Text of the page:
The purpose of this Roundtable was to present in a condensed form the various problems posed to scientists and to breeders of farm animals by genes with large effect on quantitative traits, illustrating general considerations by the most typical examples of major genes form in species of economic importance.

First Dr R.C. Roberts and C. Smith's paper (from Edinburgh) is a general introduction to the subject, covering a broad range of theoretical and applied aspects in a compact and very clear form for a non-specialist After recalling that in the past little attention and importance was attributed to genes with large effect in animal breeding, the authors review the various methods which have been suggested for detection of such genes in animal populations. The purely statistical methods, based in some way on analysis of frequency distributions, are not of a high efficiency (although screening of extreme variants should not be neglected), and the safest approach is still that starting from "marker" genes identified by a qualitative effect, preferably if there are some hints on their physio-biochemical implications.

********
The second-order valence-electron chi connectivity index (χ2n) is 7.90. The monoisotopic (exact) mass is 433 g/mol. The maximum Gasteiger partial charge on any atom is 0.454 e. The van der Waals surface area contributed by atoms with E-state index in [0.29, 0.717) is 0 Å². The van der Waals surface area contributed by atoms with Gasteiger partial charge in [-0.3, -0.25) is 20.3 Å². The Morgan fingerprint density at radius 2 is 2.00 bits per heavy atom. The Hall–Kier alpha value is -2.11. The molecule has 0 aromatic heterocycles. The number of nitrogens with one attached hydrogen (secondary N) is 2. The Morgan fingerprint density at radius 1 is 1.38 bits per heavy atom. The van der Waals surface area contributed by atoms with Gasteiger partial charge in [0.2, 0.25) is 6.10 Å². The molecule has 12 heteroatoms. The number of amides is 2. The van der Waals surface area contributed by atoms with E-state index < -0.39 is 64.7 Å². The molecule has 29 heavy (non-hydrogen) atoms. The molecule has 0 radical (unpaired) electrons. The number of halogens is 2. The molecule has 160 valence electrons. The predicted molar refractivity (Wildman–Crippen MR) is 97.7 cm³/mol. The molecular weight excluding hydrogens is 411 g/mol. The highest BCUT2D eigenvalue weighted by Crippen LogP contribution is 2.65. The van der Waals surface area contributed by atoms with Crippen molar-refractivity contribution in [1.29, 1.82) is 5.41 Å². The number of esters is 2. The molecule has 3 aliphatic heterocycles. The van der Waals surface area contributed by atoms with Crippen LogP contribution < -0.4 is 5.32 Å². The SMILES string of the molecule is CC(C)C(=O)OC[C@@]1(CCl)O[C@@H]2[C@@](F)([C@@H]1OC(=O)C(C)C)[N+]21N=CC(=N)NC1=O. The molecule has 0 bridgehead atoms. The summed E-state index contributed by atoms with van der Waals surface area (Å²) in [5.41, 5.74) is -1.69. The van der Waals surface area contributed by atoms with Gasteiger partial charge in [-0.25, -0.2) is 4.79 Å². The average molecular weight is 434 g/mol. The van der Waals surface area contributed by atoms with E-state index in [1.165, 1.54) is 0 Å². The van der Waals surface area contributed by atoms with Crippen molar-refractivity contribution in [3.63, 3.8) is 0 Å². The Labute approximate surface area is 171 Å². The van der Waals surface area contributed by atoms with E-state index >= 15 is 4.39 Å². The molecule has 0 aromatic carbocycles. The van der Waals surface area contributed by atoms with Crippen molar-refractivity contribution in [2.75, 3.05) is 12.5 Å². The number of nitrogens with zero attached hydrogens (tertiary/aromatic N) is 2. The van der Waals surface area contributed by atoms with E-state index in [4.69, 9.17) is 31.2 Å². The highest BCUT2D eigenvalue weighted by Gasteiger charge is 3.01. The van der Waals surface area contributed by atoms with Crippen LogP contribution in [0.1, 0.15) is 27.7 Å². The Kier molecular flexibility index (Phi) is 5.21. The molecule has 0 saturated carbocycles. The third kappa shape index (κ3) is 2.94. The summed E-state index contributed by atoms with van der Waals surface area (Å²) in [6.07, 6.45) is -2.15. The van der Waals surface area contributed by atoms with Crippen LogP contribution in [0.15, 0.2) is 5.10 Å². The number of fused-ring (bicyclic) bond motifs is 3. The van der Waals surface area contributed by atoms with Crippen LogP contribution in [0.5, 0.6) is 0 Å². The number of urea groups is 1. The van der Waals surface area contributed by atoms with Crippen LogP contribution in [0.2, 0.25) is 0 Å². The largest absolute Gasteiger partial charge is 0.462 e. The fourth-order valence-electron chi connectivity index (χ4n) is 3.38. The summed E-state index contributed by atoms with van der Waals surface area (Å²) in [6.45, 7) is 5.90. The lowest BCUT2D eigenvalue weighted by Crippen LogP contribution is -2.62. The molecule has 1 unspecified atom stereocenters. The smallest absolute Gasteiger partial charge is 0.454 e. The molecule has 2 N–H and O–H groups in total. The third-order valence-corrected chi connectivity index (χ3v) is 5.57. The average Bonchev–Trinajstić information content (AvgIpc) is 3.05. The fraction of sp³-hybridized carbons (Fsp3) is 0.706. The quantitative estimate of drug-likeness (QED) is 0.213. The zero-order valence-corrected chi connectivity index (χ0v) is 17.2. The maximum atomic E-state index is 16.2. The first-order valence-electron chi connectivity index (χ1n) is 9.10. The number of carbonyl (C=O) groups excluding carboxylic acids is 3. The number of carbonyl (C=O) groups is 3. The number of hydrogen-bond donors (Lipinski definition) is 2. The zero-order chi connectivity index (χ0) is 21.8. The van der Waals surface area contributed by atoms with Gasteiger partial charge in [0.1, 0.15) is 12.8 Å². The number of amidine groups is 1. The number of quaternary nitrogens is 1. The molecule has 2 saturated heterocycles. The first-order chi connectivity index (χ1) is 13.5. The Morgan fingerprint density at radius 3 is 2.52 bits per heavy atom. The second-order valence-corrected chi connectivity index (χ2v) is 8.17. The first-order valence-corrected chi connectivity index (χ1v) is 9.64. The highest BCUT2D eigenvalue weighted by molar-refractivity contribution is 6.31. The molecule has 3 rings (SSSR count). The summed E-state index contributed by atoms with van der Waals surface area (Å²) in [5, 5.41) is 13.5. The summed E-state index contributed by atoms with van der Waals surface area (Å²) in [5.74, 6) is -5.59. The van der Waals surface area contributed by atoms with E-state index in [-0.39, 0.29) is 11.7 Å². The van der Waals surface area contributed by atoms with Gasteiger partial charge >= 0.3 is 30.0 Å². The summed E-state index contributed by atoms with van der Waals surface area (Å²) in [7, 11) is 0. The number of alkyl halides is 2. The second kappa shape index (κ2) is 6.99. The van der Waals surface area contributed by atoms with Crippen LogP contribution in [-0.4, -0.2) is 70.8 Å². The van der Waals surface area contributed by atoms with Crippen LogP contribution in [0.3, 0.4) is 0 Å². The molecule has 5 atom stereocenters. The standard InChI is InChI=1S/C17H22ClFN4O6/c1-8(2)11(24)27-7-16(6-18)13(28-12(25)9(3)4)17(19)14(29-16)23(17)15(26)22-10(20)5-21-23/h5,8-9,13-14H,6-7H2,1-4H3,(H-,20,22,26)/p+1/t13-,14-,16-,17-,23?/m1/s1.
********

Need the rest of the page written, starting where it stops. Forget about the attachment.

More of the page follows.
A few examples drawn from laboratory species or from plants suggests some directions of .research also on large animals. In connection with problems of detection or screeming, mention is done of difficulties in incorporating genetic material of foreign and less productive origin into populations with high level of performance. Genetic engineering might be in the future a solution for avoiding introducing undesired genetic material besides the desired gene. Then for exploitation of a gene with large effects in a breeding program, different strategies are to be followed according to particular features of the gene effects at a quantitative level.

P. Merat

Proceedings of the World Congress on Genetics Applied to Livestock Production, Volume 6. Round tables, , 417-419, 1982
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